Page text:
January 2008 Archives

The (single) reader of book/daddy and even those senior citizens who can recall my book columns for The Dallas Morning News will remember that I have argued for the viability of a book show. Commercial broadcast TV and cable TV do not seem eager to recognize the simple genius of my proposal (or at least my non-presence at the Four Seasons in New York for power lunches with them), so I figure a do-it-yourself webcam show, sort of a bookish Jon Stewart-Meets-YouTube, might work.

Right. I'll get around to producing it as soon as I'm done getting my daughter into college. And graduated. With a job.

But now, former Random House editor-in-chief and former New Yorker editor Daniel Menaker -- a man who surely has been to the Four Seasons a few times -- has teamed up with a pair of documentary filmmakers to develop Titlepage, which will begin streaming online March 3. Here's hoping it works.

The program sounds, though, as if it'll just be The Charlie Rose Show with more people around the table droning about books and the authors they personally know. That'll be, um, exciting. And a historic break from all other book programming. Mercifully for him, this means Mr. Menaker is safe from the wrath of my copyright lawyers. The essence of my pitch remains: Cut some of the fake news stuff at the beginning of Jon Stewart or Stephen Colbert but keep the amusing interviews. Have fun with it. Ditch the ponderous Rose stuff. Hey, Dick Cavett did it. And Stewart and Colbert have been offering more author interviews than almost any other televised outlets in America.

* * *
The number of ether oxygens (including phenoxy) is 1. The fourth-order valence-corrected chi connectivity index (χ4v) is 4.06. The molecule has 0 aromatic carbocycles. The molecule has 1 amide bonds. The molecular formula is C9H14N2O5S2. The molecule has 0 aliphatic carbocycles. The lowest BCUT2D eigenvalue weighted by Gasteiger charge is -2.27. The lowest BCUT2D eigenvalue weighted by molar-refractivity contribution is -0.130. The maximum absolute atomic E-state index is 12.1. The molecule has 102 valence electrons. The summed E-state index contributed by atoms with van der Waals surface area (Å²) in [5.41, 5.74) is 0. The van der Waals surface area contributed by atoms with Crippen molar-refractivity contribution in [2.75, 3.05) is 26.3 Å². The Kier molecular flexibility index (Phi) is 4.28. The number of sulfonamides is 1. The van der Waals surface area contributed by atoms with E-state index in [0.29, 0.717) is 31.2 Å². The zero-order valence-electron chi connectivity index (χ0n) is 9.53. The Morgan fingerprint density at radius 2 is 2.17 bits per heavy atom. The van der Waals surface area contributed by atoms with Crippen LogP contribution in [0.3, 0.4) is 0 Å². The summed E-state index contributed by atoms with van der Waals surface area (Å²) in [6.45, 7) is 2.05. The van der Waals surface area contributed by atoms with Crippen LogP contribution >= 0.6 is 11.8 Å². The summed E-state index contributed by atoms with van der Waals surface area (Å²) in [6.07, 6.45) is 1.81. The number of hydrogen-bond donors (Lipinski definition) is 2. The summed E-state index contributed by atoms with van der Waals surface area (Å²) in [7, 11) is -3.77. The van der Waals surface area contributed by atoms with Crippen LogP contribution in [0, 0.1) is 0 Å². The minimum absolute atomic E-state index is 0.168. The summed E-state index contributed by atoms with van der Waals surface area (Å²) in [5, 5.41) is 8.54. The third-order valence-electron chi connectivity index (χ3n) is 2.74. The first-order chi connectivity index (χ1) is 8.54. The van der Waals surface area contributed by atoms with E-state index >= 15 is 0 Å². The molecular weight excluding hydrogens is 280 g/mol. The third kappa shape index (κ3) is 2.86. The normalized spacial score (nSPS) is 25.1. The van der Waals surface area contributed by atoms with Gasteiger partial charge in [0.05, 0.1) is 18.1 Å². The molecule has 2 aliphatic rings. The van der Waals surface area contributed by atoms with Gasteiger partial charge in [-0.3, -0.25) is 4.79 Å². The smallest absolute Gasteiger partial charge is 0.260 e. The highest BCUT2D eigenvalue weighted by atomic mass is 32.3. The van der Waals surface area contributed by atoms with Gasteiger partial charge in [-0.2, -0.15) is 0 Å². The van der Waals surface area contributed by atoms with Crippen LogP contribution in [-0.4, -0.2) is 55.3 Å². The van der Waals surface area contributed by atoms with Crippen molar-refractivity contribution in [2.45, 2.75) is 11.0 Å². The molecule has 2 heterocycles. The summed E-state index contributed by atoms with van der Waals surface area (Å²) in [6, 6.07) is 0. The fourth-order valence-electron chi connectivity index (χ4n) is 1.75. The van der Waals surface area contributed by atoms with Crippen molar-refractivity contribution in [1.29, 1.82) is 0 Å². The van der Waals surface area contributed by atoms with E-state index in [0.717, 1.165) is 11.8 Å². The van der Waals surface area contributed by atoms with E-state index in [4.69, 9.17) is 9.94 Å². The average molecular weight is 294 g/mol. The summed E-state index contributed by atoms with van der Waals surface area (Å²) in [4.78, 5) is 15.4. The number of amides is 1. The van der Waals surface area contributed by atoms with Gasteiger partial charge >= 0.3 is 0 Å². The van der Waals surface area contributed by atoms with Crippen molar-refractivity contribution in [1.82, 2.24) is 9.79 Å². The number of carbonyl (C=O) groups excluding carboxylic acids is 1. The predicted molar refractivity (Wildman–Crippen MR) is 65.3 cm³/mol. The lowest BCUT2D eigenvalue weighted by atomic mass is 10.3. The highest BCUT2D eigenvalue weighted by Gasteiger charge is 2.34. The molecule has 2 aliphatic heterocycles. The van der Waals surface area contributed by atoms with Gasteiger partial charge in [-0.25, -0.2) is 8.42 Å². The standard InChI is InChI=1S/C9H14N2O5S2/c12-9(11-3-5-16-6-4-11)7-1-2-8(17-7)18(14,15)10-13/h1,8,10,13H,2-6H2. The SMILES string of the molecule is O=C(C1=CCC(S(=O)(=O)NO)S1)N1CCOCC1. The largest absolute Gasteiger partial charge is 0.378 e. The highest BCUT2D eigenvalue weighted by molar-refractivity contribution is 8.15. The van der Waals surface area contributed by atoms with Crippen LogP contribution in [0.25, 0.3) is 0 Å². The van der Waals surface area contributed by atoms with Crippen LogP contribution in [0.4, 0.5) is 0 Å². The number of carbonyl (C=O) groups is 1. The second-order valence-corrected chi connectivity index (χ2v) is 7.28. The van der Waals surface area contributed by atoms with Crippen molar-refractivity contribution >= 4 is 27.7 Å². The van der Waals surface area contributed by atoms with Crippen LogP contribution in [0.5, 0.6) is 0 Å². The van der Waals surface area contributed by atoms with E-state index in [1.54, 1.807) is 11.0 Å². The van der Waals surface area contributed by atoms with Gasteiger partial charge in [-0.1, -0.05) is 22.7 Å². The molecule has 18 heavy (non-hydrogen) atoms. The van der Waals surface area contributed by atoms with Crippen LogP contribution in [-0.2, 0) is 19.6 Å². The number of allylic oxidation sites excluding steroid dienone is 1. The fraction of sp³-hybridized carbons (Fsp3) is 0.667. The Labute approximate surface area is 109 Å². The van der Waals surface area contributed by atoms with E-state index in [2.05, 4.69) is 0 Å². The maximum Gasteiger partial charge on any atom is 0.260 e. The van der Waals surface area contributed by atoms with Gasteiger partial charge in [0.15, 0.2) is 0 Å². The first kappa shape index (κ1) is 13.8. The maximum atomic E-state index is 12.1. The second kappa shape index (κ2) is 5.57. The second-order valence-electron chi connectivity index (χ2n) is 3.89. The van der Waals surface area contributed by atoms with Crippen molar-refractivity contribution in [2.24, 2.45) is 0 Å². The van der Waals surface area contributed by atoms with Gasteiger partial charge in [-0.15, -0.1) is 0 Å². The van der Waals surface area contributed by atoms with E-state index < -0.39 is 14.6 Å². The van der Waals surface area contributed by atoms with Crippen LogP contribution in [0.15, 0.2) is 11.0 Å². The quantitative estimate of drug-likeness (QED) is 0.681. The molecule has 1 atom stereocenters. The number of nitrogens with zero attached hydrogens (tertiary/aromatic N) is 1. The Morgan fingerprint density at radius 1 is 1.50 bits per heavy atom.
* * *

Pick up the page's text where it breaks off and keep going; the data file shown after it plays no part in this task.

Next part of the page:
One iteration of my plan can be found here -- scroll to the end of the interview.

January 30, 2008 3:08 PM |

book/daddy's happy-happy essay on a number of new books about Anti-depressant America and the backlash against Prozac appears in Salon.com. I figured the essay would spark some talk. It seems a reasonable argument to make (to me), but with enough components to it that people were bound to misread things or have causes to advance and personal stories to recount: Anti-depressants are overprescribed (thanks in part to Big Pharma), sadness is often a normal response to life, yet depression can be a real illness and drug therapy can be an effective means of countering it (when handled properly).

But upon re-reading the essay -- in light of the anger of anti-depressant users responding to it -- I can see how it seems imbalanced, mostly taking shots at what is the current reign of psychopharmacology (although anti-depressant users still feel that they still are a stigmatized group). There are individual lines, of course, where I declare that depression (when serious) operates like a disease, is a serious problem, depressives need medical care, counseling with drug therapy is one of the most successful treatments. But the general tone of the argument leans in the other direction, against the use of pills.

Neverthless, book/daddy hadn't expected the comments to ratchet up quite like this. Many posters have forgotten the original review entirely and are off settling old scores with each other.

Last count: 260 comments posted and still climbing.

January 29, 2008 6:07 AM |

Cover of EC

  • In the February/March issue, the late, great Texas writer, Donald Barthelme receives an excellent appreciation by James Wolcott (whom book/daddy often finds irritatingly self-important, but when he's on a roll, he can do some fine horn-tooting). The hallowed occasion: With Flying to America: 45 More Stories, all of Don B's short works finally seem to be in print.

  • Also in Bookforum, an excerpt from David Hajdu's book, The 10-Cent Plague: The Great Comic-Book Scare and How It Changed America. The book won't be out until March, but I can say, halfway through it, that it's a terrific cultural history.